In order to graduate physiotherapy students who are able to thrive in increasingly complex health systems, professional educators must move away from instrumental, positivist ideologies that disempower both students and lecturers. Certain forms of knowledge are presented as objective, value-free, and legitimate, while others – including the personal lives and experiences of students – are moved to the periphery and regarded as irrelevant for professional education. This has the effect of silencing students’ voices and sending the message that they are not in control of their own learning. While the integration of digital technology has been suggested as a means for developing transformative teaching and learning practices, it is more commonly used to control students through surveillance and measurement. This dominant use of technology does little more than increase the cost-effectiveness and efficiency of information delivery, while also reinforcing the rigid structures of the classroom. Physiotherapy educators who adopt a critical pedagogy may use it to create personal learning environments (PLEs) that enable students to inform their own learning based on meaningful clinical experiences, democratic approaches to learning, and interaction with others beyond the professional programme. These PLEs enable exploration, inquiry and creation as part of the curriculum, and play a role in preparing students to engage with the complex and networked systems of the early 21st century. While the potential for pedagogical transformation via the integration of digital technology is significant, we must be critical of the idea that technology is neutral and be aware that our choices concerning tools and platforms have important implications for practice.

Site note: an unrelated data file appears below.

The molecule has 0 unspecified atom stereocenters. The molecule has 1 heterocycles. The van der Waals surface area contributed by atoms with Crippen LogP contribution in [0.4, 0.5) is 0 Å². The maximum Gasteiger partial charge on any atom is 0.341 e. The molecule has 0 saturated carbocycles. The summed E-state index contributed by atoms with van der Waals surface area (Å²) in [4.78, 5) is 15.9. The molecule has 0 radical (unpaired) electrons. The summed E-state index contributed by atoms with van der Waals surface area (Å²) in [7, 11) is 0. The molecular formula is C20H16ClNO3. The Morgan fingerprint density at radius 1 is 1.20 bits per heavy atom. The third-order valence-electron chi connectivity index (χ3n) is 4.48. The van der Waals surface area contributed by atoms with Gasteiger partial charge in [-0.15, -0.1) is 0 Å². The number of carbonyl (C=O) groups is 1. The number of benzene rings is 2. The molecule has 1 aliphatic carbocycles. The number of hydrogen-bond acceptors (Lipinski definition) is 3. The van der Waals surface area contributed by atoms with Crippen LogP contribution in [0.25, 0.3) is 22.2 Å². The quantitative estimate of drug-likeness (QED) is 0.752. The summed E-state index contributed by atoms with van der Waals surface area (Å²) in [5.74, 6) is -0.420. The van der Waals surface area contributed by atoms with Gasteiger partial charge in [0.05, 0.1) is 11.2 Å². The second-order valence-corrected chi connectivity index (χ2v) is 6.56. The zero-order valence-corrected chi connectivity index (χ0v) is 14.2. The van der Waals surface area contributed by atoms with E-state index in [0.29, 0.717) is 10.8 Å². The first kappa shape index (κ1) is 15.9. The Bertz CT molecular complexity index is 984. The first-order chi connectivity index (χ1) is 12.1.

Earlier this year the Critical Physiotherapy Network published Manipulating practices: A critical physiotherapy reader. The book is a collection of critical writing from a variety of authors dealing with a range of topics related to physiotherapy practice and education. One of the interesting features of this collection is that it is completely open access, which means that the authors, and not the publishers, have the intellectual property rights to make choices about what is permissable to do with the content of the book. While the entire book is available in different formats, including PDF, HTML, EPUB and XML, there is no audio version.
As an experiment we’re going to publish one chapter of the book as a podcast and see what kind of response we get. If you think that this is useful and would like to see other resources made available in this way, then please do let us know.